Marvel's Spider-Man "Rise Above It All" Talkback (Spoilers)

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RoyalRubble

Moderator
Staff member
Moderator
Mar 8, 2009
7,588
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8,019 6
113
A Valid Location
#1
Check out a new episode of Marvel's Spider-Man tonight at 6:30PM ET on Disney XD!
Marvel's Spider-Man "Rise Above It All"
Episode Debut - July 2nd, 2018

Spider-Man has to infiltrate the viral superstars known as the Wake Riders in order to figure out what the end game is with their stolen Vulture tech. But things take a dangerous turn as Adrian Toomes is tempted back to the dark side.

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Troy Troodon

Well-Known Member
Jan 16, 2014
2,033
Ratings
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113
#2
Three things...

1. Why doesn't Peter give Jamieson footage of Spider-Man saving the day like what he showed to Max?

2. How was Toomes that easily talked over by the Wake Rider leader?

3. How did the Wake Riders walk off scot free without any jurisdiction shown?
 

Fone Bone

Matt Zimmer
Jan 19, 2004
24,381
Ratings
2,765 7
113
43
Framingham, MA
#4
Marvel's Spider-Man "Rise Above It All"

This had the potential to be a good series. But now I realize it never will be.

It's lazy. It's badly written. I have never felt as disappointed with Ultimate Spider-Man as I do with this show on a weekly basis. Maybe the USM where Peter trashes Aunt May's house and Principle Coulson replaces it with an identical one is dumber. But that's the only episode I can think of. And if THAT'S how far you have to go to be dumber than this show, you're in trouble.

My stomach started to sink upon the Wave Riders telling Spider-Man not to sweat the details of the stunt, and that you don't need to worry about that stuff. And when he said that, I knew the writers were lazy. And I suspect lacking actual common sense. People who engage in extreme stunts act outrageously for the cameras, but secretly, they study the science behind the stunts like crazy, and know the inner workings backwards and forwards. And I don't say this as an expert on extreme stunts. I say this as a person who has watched a fair share of DVD extras. Have none of this episode's writers ever seen a stunt featurette? Stunt performers are meticulous professionals who plan everything well in advance. Do the writers not actually know that? Or maybe they do, and assumed I'M not smart enough to actually know that. Honestly, the second idea makes me even angrier.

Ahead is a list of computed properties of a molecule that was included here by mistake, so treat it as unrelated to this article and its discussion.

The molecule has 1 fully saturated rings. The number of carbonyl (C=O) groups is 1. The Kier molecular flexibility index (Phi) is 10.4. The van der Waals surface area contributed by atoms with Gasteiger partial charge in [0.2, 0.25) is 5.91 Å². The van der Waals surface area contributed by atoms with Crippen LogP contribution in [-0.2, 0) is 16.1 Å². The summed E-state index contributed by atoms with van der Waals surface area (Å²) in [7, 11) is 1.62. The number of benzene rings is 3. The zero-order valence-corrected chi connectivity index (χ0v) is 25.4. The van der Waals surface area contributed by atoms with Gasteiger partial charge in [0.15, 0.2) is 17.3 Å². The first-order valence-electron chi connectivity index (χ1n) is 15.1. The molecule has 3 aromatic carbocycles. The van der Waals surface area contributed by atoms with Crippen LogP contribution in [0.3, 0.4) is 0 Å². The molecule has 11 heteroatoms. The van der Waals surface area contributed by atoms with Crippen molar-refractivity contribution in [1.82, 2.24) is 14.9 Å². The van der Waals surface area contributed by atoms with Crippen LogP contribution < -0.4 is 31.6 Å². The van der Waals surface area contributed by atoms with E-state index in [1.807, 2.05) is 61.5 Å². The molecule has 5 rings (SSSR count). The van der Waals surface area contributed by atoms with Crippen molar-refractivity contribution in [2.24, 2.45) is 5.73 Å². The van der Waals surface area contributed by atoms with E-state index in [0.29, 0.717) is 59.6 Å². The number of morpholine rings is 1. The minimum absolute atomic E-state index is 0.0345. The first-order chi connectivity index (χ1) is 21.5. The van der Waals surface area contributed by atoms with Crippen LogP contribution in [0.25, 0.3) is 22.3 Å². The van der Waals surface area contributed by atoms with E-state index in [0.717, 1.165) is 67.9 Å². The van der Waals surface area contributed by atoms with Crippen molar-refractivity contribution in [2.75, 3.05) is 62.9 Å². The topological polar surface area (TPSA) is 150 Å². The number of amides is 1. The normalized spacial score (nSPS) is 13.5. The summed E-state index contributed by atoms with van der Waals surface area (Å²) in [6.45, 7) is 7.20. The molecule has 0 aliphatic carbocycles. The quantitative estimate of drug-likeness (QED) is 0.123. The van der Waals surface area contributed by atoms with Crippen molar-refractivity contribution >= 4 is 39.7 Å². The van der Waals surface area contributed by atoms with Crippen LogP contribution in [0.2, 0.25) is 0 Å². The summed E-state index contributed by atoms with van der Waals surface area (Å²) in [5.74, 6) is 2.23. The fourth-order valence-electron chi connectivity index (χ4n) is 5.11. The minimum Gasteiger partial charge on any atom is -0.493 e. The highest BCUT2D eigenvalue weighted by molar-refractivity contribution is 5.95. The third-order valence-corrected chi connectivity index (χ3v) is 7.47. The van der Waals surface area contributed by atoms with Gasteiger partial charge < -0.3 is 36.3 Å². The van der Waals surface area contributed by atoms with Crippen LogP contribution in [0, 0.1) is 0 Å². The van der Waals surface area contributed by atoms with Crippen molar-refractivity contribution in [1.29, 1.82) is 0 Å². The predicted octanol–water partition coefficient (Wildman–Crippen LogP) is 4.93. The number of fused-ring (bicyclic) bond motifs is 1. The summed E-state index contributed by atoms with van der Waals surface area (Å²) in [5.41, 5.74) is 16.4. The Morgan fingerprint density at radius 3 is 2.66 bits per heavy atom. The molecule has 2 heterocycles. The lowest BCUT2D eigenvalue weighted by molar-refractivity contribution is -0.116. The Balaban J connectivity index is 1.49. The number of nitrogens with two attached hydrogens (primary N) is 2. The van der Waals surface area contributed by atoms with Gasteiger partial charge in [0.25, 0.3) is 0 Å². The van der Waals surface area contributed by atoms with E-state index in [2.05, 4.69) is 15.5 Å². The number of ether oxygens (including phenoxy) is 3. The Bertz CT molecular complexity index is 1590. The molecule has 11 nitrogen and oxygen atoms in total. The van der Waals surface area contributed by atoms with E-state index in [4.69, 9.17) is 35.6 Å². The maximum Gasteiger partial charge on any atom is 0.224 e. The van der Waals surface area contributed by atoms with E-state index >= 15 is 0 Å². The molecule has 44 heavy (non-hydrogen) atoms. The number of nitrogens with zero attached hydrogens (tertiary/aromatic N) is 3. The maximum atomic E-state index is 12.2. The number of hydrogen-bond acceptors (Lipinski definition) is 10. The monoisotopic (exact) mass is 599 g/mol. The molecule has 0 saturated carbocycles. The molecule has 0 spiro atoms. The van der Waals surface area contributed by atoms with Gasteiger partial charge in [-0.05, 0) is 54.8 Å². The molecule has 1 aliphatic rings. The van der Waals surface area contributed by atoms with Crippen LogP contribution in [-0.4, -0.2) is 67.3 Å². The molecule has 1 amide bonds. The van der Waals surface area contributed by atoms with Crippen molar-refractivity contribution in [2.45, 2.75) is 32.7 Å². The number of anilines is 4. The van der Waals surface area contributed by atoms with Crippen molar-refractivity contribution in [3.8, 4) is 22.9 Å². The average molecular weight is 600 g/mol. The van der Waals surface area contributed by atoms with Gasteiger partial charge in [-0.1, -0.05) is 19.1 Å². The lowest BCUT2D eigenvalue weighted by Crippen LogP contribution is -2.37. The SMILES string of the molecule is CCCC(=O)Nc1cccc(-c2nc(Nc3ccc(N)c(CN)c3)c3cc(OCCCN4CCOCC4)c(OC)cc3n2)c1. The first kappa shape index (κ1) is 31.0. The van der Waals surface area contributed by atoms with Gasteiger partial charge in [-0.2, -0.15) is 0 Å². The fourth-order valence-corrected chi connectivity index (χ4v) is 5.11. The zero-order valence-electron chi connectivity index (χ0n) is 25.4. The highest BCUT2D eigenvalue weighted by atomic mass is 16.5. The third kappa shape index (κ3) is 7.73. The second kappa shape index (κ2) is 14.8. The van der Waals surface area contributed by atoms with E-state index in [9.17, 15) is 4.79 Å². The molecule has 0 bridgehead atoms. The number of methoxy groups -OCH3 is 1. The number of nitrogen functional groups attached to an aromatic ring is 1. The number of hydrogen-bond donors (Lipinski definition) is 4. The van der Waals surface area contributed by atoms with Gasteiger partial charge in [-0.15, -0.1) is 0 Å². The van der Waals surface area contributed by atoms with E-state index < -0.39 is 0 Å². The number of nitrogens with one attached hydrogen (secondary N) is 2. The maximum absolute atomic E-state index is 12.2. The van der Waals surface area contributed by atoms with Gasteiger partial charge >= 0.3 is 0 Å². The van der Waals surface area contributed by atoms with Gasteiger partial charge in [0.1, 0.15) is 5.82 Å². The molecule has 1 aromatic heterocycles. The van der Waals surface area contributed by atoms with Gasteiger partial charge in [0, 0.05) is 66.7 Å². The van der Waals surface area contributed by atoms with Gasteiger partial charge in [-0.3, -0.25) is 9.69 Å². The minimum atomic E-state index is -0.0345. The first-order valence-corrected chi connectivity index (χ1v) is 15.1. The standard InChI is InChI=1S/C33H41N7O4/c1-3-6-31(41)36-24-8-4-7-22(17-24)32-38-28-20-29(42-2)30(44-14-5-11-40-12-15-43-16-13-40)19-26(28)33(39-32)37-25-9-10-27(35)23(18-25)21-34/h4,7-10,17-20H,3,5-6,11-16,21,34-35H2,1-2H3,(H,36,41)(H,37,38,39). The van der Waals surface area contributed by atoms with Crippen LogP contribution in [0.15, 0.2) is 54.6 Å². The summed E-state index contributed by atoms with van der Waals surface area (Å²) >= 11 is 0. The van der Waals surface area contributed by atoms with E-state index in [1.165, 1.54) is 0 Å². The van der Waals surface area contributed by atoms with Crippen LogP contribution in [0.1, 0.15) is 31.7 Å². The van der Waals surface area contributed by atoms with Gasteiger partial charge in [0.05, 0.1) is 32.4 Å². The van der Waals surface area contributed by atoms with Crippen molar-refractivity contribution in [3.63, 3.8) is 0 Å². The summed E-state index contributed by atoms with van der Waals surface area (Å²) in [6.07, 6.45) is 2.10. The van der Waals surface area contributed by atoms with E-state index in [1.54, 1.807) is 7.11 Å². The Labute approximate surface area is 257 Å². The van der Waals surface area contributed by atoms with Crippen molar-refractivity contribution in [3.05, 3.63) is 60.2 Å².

Tooms' botched reformation had me seeing red. I didn't believe it for a second, because they blew their wad with Ock last week, but I certainly did not expect it to be handled as badly as that. The show actually thinks Vulture joining the bad guys is a shocking twist. What would have been shocking is if he WAS trying to go legit. But this show doesn't see the value in interesting villains, and people working to change their mistakes. That is an interesting notion, and this show is not too keen on being interesting.

On paper this should be the Spider-Man show of our dreams. It's "serious" (without cartoon chibis), and animation techniques have improved enough over the years that even the cheapest animation now looks great. The problem is this show is so badly written and has such unlikable characters. Everything is in place for us to have an amazing current Spider-Man cartoon. But Marvel Animation is incapable of giving us one.*